- Film & Year: Telephone Operator (1937)
- Studio: Monogram Pictures
- Starring: Judith Allen, Alice White, Grant Withers, Pat Flaherty, Warren Hymer, Greta Granstedt, Cornelius Keefe, Ronnie Crosby
- Director: Scott Pembroke
- Production Notes: Cinematography by Gilbert Warrenton, Screenplay by Scott Darling
Following a montage of switchboards, plugs, machinery, and beautiful voices answering calls, the film opens with Helen (Judith Allen), the chief telephone operator, and her co-worker Dottie (Alice White), working hard on the switchboard while their boss Tom Sommers (Pat Flaherty) is out on business. While he’s gone, Red (Grant Withers) and Shorty (Warren Hymer), two wisecracking linemen for the company and in town to put a new phone line in, swing by to see him, but their disappointment in missing him is easily smoothed over by the presence of the two girls who they waste no time in flirting with. Neither girl is impressed and shoos them away so they can get back to work. Also not upset about the boss’s absence is his wife Sylvia (Greta Granstedt), who is happy he’s away so she can carry on with her lover Pat Campbell (Cornelius Keefe) behind his back.
Later at the dance, Sylvia openly flaunts her relationship with Campbell and Red and Shorty show up and immediately start in on Helen and Dottie. Helen refuses to dance with Red which prompts him to grab her arm so forcefully that she cries out in pain (charmer). Mr. Sommers comes to her rescue and the two men throw a few punches before Red and Shorty are forcibly removed.
Red and Shorty show up the next day to meet with Mr. Sommers only to realize that he’s the same man they brawled with the previous night. They slink off to work and, while on the job, run into a 10 year old kid who they train to fight the bully who has been beating up on him. The grateful boy Ted (Ronnie Crosby) tells them he lives with his mom and sister,the news of which makes the men’s eyes light up in an extremely creepy fashion considering that they didn’t know yet whether the sister was underage or not. Coincidentally, she’s 21 and the chief operator for the telephone company – yes, she’s Helen. With ulterior motives of pestering Helen at her home now in addition to her job, Red and Shorty offer Ted a ride home and score themselves an invitation to dinner. In spite of Red taking every opportunity to call her names like “baby” and “gorgeous” when he’s not manhandling her, Helen begins to fall for him as they spend more time together.
The climax of the film comes when the dam breaks, flooding the town. A series of heavy rain has made the water levels rise in the dam, a fact that people had mentioned in passing and ignored news reports about…until it’s too late. With the water coming and a town in danger, stalwart telephone operator Helen and lineman Red work together to warn people and fix a broken phone line, putting themselves in danger in the process.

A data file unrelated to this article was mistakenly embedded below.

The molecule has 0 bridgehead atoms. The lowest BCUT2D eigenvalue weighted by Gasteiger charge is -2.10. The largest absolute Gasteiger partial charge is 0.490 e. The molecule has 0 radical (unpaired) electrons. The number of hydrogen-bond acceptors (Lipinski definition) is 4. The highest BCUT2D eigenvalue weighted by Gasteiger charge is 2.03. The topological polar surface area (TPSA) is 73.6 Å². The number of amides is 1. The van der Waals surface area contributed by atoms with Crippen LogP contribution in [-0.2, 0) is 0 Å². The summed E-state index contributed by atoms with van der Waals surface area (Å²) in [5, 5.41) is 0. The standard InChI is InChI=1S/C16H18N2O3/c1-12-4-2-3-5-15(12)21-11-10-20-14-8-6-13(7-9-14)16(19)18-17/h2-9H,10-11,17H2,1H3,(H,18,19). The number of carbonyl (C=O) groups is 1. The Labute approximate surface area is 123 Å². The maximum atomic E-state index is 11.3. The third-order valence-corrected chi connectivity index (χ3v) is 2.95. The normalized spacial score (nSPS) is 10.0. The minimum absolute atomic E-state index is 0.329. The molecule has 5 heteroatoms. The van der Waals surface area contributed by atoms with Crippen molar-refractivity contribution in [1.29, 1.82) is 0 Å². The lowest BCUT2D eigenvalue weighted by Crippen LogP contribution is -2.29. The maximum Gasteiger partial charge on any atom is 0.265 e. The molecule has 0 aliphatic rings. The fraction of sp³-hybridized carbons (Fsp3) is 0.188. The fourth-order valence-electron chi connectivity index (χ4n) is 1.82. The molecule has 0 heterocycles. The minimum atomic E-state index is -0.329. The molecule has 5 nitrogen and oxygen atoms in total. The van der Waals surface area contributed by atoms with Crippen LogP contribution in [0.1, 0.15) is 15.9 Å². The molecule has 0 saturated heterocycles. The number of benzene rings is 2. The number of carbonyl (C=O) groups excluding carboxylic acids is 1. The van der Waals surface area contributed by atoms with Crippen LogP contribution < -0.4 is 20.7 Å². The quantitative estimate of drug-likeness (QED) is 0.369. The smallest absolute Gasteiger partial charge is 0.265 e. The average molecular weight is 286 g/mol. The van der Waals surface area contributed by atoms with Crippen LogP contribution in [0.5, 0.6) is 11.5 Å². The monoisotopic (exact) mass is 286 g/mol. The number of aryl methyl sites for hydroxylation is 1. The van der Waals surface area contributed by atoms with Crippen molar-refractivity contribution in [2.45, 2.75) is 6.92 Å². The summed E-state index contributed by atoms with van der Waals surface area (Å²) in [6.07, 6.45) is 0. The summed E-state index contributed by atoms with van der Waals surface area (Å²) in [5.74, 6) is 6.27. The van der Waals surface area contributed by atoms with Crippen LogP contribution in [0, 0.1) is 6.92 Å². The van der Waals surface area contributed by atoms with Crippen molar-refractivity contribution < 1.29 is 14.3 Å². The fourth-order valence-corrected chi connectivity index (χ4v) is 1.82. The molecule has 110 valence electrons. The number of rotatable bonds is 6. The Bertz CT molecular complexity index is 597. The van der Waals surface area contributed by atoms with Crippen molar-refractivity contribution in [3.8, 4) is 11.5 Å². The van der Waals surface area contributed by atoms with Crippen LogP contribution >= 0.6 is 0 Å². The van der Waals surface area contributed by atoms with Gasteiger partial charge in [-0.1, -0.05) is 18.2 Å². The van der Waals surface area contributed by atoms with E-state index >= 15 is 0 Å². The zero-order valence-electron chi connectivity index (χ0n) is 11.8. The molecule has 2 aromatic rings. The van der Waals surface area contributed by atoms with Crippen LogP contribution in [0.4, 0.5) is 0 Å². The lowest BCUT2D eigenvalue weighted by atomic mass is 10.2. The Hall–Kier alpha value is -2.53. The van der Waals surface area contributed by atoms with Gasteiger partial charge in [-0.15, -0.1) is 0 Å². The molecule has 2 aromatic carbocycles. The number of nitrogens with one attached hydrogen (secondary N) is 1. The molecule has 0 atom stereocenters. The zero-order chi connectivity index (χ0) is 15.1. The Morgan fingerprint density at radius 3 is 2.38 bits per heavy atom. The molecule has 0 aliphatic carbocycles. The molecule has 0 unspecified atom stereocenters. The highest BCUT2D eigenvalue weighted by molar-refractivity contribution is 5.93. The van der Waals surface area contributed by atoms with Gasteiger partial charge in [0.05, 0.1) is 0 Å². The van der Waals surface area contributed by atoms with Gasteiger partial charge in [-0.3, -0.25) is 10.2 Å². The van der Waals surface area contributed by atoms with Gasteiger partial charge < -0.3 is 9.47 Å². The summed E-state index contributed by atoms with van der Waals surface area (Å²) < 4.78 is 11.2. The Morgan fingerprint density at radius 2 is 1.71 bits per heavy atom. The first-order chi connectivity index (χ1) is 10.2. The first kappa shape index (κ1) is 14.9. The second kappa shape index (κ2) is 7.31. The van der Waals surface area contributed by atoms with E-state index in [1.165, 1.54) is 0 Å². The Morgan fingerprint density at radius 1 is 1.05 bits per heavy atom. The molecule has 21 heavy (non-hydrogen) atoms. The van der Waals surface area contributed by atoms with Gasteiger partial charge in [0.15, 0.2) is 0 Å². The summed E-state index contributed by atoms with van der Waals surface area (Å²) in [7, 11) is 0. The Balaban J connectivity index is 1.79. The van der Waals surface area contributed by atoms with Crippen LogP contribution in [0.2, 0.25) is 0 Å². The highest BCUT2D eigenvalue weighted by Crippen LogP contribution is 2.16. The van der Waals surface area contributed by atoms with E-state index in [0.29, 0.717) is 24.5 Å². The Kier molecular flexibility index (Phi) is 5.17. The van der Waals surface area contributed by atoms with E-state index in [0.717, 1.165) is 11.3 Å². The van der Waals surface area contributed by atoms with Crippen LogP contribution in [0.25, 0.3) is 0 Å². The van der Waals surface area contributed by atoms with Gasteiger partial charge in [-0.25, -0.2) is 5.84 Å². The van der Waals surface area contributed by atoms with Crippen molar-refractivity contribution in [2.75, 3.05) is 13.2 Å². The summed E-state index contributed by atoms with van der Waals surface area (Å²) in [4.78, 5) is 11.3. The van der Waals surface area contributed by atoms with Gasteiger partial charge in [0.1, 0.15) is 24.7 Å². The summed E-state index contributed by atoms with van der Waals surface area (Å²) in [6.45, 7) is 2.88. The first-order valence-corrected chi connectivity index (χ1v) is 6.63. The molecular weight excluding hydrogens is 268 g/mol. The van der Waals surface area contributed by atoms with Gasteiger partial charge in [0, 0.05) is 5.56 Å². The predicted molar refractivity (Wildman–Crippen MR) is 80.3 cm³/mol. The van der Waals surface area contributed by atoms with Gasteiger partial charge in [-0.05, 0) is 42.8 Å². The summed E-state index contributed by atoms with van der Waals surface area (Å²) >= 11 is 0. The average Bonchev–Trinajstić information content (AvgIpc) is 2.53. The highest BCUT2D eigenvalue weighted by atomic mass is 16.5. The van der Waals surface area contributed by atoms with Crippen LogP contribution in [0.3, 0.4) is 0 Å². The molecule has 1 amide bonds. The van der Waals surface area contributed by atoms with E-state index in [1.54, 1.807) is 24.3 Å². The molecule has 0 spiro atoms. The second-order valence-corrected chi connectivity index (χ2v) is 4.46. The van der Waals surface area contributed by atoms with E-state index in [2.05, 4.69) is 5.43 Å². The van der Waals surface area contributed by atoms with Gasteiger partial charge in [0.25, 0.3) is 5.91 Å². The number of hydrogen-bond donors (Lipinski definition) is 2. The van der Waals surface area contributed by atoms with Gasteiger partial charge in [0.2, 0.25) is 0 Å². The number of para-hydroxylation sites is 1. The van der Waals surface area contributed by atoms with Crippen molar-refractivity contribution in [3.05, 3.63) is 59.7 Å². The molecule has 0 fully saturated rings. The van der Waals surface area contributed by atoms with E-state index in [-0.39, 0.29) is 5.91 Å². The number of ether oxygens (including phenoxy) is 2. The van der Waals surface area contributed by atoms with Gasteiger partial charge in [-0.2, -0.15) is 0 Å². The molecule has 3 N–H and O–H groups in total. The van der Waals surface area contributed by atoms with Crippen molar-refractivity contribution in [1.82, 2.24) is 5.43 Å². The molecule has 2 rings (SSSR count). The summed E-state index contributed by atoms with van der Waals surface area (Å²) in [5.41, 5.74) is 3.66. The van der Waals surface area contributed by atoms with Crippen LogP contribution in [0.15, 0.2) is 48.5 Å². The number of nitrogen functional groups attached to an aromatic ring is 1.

Overall, though average is the best word I can think of to describe this film on the whole, it was not a bad effort for Monogram Pictures, a small “Poverty Row” studio mostly known for its low budget films. Though nearly every male character in the film is a crass stereotype of masculinity, the actual subjects of the film, the women, weren’t so bad. I will say I enjoyed the peek into the lives of the now extinct telephone operator and appreciated that to represent them the characters of Helen and Dottie were given the film’s appropriate respect as steady, levelheaded, and brave in a crisis gals. With that said, the film was little more than a job advertisement sweetly coated with romance and imminent danger (that resolved itself in less than 10 minutes in a rather abrupt and lackluster finale). The flood footage inserted into the film made for an interesting visual experience, but the excitement and action dissipated far too quickly. It also breezed over the sexual harassment that Helen and Dottie faced at both their workplace and outside of it. Though by the film’s treatment it’s obvious that this was brushed off as mere ritual of courtship, by today’s standards it absolutely smells of a lawsuit.
I can’t help but wonder what real women working as telephone operators thought about this film. Considering that the downsides were either not mentioned or glossed over, I can definitely understand why resumes may have poured into the phone company after seeing this. After all, Helen manages to save a town, a marriage, and bag her man by the finale (however gross he may be to my 2019 sensibilities). All in a day’s good work!